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17/04/14

A dance study in Genius

Балет Эйфмана "Роден" в Лондоне

by Mascha from Russia

After much anticipation, Eifman Ballet has finally arrived to the buzzing Londinium, and settled into the opulent English National Opera’s Coliseum in the West End. This time the company brought with them the UK premiere of “Rodin” loosely based on the life and work of the eponymous sculptor,  as well as the much loved “Anna Karenina” ( but with the “eifmanian” twist) . Mascha from Russia went to see “Rodin” on Tuesday evening amid the other glittering and glowing with excitement crowds, both Russian speaking (surprisingly, not actually a majority) and not. The fact that the audience was well  mixed speaks heaps to the ease with which Eifman’s renowned choreography , technique and exceptional dance aesthetic warmed up to the international dance connoisseurs.

“Rodin” is only loosely a biopic, despite very clear references to real-life figures of Mr.Rodin himself, his life-long loving yet at times fully neglected partner Rose Beuret, and invariably his student/muse/ passionate lover –turned mad woman Camille Claudel. “Rodin” is a “psychological” ballet (as the choreographer refers to it himself) about the painful creative process, the tragic (human) nature of ingenuity and, at least for me, it is about emotions. It is a dramatic performance in a language of dance, it compels to move you. In this it succeeds.

Rodin, a prolific workaholic and perfectionist, was fascinated with the ability to capture the actual characters and emotions, rather than monumental expression of an idea as an abstract. In this regard his sculptures tried to imitate movement whether active (the St John the Baptist Preaching , The Walking Man)  or in the mere fact of the fluidity of the human body (The Thinker, The Kiss). It is this tactility of approach (for which Rodin suffered unjust accusations of using real model casts rather than sculpting) which Eifman very efficiently and beautifully represents in the production.

His dancers are very tactile with each other, there are a lot of duets and connected movements. The choreography explores the feeling of knowing something through touch, the ability of reconstruction of beauty of the human body through continuous movement. Eifman’s Rodin inspects every single joint, every centimeter of the models who he is about to sculpt like a surgeon, with precision, concentration and ctitique. When speaking about this idea with my architect boyfriend, he mentioned that a lot of painters have the same approach. They try to almost trace the object they touched onto the paper, and in this way they can visualise the 3-d perception of the shape and of the aesthetic.

I really want to dedicate a special section to the idea of the torture of the creative process, which for me was one of the key messages of the ballet. There is a very powerful scene where Rodin on stage actually sculpts his famous “The Burghers of Calais” out of human plasticine. Quite literally what the audience sees is an undeterminable at first number of human bodies, bundled into tight ball. Then Rodin quite violently ( and it is clearly a highly physical process) breaks away pieces of this human material and constructs figures. The shapes unravel with every twist and turn of the creator’s arms. There is a feeling that this process is not natural, that it is painful for everyone involved, but what you have at the end is the stunning monument to perfect proportions, movement and gracefulness. It is a work of a genius that was born out of suffering and pain. Eifman puts the audience in an interesting conundrum – he brings the sculptures back to life, in a sense, reversing the flow.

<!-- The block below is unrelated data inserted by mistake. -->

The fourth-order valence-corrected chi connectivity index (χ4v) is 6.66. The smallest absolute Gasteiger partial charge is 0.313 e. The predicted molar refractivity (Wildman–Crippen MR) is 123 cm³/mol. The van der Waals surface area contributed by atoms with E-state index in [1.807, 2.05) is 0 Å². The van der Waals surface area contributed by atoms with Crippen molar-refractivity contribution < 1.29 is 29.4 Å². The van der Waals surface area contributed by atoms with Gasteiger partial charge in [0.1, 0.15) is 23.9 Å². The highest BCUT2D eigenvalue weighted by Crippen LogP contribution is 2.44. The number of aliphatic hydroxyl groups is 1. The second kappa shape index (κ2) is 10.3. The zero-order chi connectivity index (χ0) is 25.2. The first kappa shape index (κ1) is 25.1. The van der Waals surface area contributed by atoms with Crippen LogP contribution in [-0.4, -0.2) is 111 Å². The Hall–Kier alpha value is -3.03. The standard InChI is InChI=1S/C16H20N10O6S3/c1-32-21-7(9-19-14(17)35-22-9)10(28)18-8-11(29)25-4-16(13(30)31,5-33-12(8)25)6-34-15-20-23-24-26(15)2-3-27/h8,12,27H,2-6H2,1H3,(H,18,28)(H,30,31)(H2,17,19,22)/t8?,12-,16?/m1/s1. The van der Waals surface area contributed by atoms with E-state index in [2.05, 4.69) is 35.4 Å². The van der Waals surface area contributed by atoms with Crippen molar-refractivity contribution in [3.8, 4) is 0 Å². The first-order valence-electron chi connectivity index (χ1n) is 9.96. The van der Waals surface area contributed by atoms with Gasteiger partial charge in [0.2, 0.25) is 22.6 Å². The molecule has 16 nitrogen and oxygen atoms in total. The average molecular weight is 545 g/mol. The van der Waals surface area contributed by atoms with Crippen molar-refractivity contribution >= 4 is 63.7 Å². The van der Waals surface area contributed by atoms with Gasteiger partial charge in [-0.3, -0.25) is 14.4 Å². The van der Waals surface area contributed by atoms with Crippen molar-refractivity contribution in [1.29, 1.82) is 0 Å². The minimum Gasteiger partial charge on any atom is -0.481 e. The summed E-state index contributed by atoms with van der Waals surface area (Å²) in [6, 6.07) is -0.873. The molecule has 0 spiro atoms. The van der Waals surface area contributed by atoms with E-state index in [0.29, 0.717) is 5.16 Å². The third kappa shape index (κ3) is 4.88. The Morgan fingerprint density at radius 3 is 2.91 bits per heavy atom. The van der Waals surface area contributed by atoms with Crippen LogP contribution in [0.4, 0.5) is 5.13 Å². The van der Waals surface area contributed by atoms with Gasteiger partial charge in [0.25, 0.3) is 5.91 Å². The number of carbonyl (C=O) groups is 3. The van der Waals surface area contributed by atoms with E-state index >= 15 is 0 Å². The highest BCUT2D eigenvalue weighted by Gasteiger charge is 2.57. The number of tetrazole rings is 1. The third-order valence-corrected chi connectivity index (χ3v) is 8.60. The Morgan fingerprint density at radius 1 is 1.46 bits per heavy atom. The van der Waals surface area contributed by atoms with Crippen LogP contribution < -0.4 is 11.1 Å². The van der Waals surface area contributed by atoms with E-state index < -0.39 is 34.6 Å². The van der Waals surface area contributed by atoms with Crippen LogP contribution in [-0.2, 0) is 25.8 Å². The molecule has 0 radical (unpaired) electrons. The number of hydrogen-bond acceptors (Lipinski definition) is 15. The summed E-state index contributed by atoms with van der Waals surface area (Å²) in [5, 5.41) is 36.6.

Eifman repeatedly uses the technique of reconstructing the famous sculptures of Rodin on stage. There are several depictions of the famous “Gates of Hell” (a portal for the planned Museum of Decorative Arts, which was never built), where the dancers crawl or jump onto the clever set design rectangle and form a human pit of suffering. It is one of the most visually stunning tableu vivants of the whole ballet.

The other visually powerful dance sequence is the depiction of the madness of Camille Claudel. What you see is disjointed, mixed up and contorted jibes of the dancer, which do not actually allow her to move properly, to break away. The dancer realises this and is struggling and actually physically fighting with herself. And while at the beginning there is still a sense of the mind that is absolutely terrified by the darkness that surrounds her ( which she can still understand), that by the end she is overpowered and invariably gives in. What follows afterwards is the relative calm of the person without awareness of self, the dancer is surrounded by the corps de ballet, who are dressed as kookily eeary, what looks like,  half made up porcelain dolls or perhaps unfinished sculptures. This is the point of no return. This is madness. Interesting to contract the genius of the finished sculpture with the depiction of madness as something unfinished, undone, untidy.

The set design by Zinovy Margolin is minimalistic and impressive. As mentioned above I was completely blown away by the madness scene, with the black fabric. The music, which unfortunately was not live orchestra, was stunning with the works by Ravel, Saint-Saens and Massenet [ I really want to explore the leitmotif to Rose Beuret’s theme...stunning]

The ballet finishes, maybe as it should, with Rodin working away in his studio creating another masterpiece.

 Yours,

Mascha from Russia

 Eifman Ballet is in London until Friday 19th April. There is another showing of Rodin tonight and 2 performances of Anna Karenina on 19th April ( am going in the evening).

Check this link for details: http://www.eno.org/whats-on#Dance-and-Other

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